Peripheral Vascular Disease Specialist

Vascular Surgery Associates, LLC

Vascular Surgery located in Abingdon, MD, Baltimore, MD, Bel Air, MD, Ellicott City, MD, Elkton, MD, Frederick, MD, Hampstead, MD, Lutherville, MD, Towson, MD, Westminster, MD.

Peripheral vascular disease (PVD) can cause issues like leg pain, leg heaviness, and slow healing wounds. Vascular Surgery Associates, LLC, diagnoses PVD and offers treatment to relieve your symptoms at their offices in Bel Air, Baltimore, Towson, Westminster, Elkton, Frederick, Ellicott City, Hampstead, Abingdon, and Lutherville, Maryland. Book your appointment online or call the office nearest you for PVD treatment today.

Peripheral Vascular Disease Q & A

What is peripheral vascular disease (PVD)?

PVD is a circulatory disorder that primarily affects the legs, ankles, and feet. It occurs because of constriction, blockage, or erratic movement of an artery, vein, or lymphatic vessels. 

What causes peripheral vascular disease?

The leading cause of PVD is atherosclerosis, the growth of plaque within your arteries. Plaque builds up to restrict the space inside your blood vessels, which in turn prevents enough blood from getting to your extremities. Your blood contains crucial oxygen and nutrients, so you're unable to maintain healthy tissue without a consistent blood supply.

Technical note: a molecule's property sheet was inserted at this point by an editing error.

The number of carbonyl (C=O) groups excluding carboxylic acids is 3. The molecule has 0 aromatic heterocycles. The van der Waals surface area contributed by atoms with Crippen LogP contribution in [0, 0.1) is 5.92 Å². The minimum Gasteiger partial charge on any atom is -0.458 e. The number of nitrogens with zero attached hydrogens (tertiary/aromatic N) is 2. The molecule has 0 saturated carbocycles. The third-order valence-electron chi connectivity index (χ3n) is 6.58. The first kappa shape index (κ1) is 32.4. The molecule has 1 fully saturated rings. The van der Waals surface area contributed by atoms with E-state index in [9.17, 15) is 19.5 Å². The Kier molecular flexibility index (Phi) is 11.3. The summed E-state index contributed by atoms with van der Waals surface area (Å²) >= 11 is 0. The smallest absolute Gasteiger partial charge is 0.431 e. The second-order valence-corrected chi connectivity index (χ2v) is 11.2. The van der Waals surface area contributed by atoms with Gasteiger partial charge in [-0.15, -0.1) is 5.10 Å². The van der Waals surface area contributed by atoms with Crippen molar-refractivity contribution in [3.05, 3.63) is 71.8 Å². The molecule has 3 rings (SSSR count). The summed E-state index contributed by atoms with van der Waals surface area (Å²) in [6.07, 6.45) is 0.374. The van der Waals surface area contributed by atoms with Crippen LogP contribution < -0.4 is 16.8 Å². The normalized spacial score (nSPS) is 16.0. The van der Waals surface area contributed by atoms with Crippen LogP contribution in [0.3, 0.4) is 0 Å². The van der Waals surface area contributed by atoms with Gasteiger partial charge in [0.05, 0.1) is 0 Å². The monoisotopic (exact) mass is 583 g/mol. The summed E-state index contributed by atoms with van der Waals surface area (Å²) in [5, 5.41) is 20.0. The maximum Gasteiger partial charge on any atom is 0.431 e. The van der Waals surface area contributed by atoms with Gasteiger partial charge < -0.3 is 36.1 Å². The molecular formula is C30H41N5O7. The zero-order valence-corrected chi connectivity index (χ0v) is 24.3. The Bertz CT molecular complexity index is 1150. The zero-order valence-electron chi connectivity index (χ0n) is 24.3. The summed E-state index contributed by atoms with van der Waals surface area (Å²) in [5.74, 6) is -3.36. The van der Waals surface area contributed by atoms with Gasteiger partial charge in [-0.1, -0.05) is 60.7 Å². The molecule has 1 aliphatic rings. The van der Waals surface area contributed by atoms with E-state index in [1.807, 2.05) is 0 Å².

Other possible causes of PVD can include trauma to your extremities and infections. If you have coronary artery disease (CAD), you're likely to have PVD as well. 

What are the signs of peripheral vascular disease?

PVD typically starts with a specific type of leg pain, intermittent claudication in one or both legs. With intermittent claudication, you have serious leg pain and cramps when you're walking or doing other types of exercise involving the legs. But, when you rest, the symptoms ease. 

Intermittent claudication happens because your blood vessels struggle to keep up with the demand for extra blood during exercise. 

Some other signs of PVD are:

  • Heavy feeling legs
  • Slow-healing wounds in leg pressure points
  • Cold legs
  • Shiny skin on legs
  • Thinning and weakening leg skin
  • Toenail thickening
  • Slow hair growth on legs
  • Skin discoloration, such as reddish-blue feet

PVD symptoms can mimic other vascular disorders, so it's critical to see the team at Vascular Surgery Associates, LLC, for an accurate diagnosis when you're having these issues. 

How is a peripheral vascular disease diagnosed?

The team reviews your medical history and symptoms, then performs a thorough foot and leg exam. You may need tests such as the ankle-brachial index (ABI) to check your ankle area blood pressure, as PVD sufferers have low blood pressure in that area. 

You may also need a Doppler ultrasound to show your blood moves in and out of your blood vessels. 

How is a peripheral vascular disease treated?

PVD treatment can reduce your symptoms and prevent the disease from worsening. By taking action now, you can reduce your risk of serious complications like stroke and heart attack. 

Treatment typically includes diet changes, exercise, and stopping smoking. You may need medication to control contributing conditions like high cholesterol and diabetes. Your doctor may also prescribe blood thinners.

Balloon angioplasty and atherectomy are both minimally invasive procedures that open narrowed or blocked blood vessels. After this type of procedure, you may need a stent to keep the blood vessel open. 

The Vascular Surgery Associates, LLC, team are experts in all aspects of PVD, so you can count on them for the right treatment. Book your consultation online or by phone today.